The core issue that’s causing your memory allocation in that version is:


which is creating a copy of both the slice of x and the range of b. Additionally, you’re slicing x along its last axis, which is very unfriendly to your cache and can cause a substantial performance loss (see https://docs.julialang.org/en/stable/manual/performance-tips/#Access-arrays-in-memory-order,-along-columns-1 ). Here are a few things you can do:

  • Transpose your representation of x (not by transposing inside the loop but just by changing the way you generate your data) so that you can do x[:, i] instead. This will improve cache-friendliness but won’t save you any copies
  • If you’re really just treating x as a collection of rows, rather than a matrix, then you can just store a Vector of Vectors instead. Then you can do x[i] instead of x[:, i] which will improve cache-friendliness and eliminate that allocated copy of the slice.
  • If you really want things to be super fast, I’d suggest getting rid of that dot product entirely and just writing out the loop. That way you can avoid slicing b[1:end-2] by just keeping track of the indices. This is slightly inconvenient, of course, and there are probably fancier ways to avoid having to write out the loop (for example, we could make a custom AbstractVector type that knows how to iterate over just its first N-1 elements), but loops are crazy fast in Julia and pretty easy to write.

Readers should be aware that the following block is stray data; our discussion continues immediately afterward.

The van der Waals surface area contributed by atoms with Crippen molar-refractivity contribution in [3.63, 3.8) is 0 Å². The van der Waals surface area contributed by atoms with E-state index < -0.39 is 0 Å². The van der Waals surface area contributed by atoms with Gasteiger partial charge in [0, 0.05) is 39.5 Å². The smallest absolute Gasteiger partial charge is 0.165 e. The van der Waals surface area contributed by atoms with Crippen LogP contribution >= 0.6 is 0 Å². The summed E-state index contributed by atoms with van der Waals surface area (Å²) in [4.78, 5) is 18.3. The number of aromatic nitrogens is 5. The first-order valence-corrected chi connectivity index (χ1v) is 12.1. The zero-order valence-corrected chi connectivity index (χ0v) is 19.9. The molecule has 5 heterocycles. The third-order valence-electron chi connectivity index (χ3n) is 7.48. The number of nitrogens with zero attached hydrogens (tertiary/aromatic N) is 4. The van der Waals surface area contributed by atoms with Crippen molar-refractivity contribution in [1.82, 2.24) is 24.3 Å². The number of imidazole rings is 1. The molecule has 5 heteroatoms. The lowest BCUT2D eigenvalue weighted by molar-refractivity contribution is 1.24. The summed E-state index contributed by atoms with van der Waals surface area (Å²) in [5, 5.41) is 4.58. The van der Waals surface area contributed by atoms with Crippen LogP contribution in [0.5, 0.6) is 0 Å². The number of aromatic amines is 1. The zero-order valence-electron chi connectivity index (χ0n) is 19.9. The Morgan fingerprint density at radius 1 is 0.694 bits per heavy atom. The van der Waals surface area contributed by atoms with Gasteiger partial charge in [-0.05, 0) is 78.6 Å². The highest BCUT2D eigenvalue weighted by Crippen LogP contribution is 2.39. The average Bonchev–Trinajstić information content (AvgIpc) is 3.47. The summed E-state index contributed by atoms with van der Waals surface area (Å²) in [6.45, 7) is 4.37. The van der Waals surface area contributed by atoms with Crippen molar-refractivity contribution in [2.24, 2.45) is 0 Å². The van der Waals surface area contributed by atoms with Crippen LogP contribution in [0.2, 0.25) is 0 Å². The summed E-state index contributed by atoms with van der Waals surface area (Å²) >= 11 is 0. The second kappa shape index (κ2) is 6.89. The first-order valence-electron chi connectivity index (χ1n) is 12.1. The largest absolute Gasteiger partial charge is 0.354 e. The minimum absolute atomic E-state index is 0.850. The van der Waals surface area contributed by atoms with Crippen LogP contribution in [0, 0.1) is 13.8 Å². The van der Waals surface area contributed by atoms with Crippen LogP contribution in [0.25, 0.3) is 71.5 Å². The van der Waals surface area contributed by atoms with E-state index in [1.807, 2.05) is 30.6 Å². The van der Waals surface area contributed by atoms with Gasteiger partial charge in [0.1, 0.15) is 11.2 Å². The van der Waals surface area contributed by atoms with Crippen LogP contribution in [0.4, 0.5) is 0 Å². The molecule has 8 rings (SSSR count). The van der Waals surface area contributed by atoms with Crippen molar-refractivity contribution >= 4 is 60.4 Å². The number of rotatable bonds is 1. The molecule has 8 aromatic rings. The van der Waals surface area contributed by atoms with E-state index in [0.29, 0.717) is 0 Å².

That last suggestion would look something like (assuming you’ve transposed your representation of x as well):

for i in 1:size(y, 1)
  result = zero(promote_type(eltype(x), eltype(b)))
  for j in 1:size(x, 1)  # assuming size(x, 1) == size(b[1:end-2])
    result += x[j, i] * b[j]

Finally, once you’re absolutely sure that your code is correct and never accessing indices out of bounds, put an @inbounds in front of your for loop.


Right, so I think what we see is that in all but the most trivial cases, the operations inside of Optim (maybe unless you have a very high dimensional BFGS() or Newton()) will be dominated by objective and gradient calculations.

Do you know how to use @profile?

it’s basically telling you what others have said above: if you really want to improve performance, you have to fix how you access your data, and the best of all worlds will probably be nested loops with @inbounds annotations.


Also, I just checked, and your results are almost entirely timing compilation. See: Measuring performance

Running your first function a second time, for example, takes 0.05 seconds compared to the 1.29 you report above.


Ok, I did the following:

  • In your looping code, you were initializing SSE to 0.0, which not the correct type (when using autodiff, b will be a ForwardDiff.Dual), which was causing a type-instability. I changed it to zero(promote_type(eltype(x), eltype(b))) which looks complicated but get entirely compiled away into the right kind of zero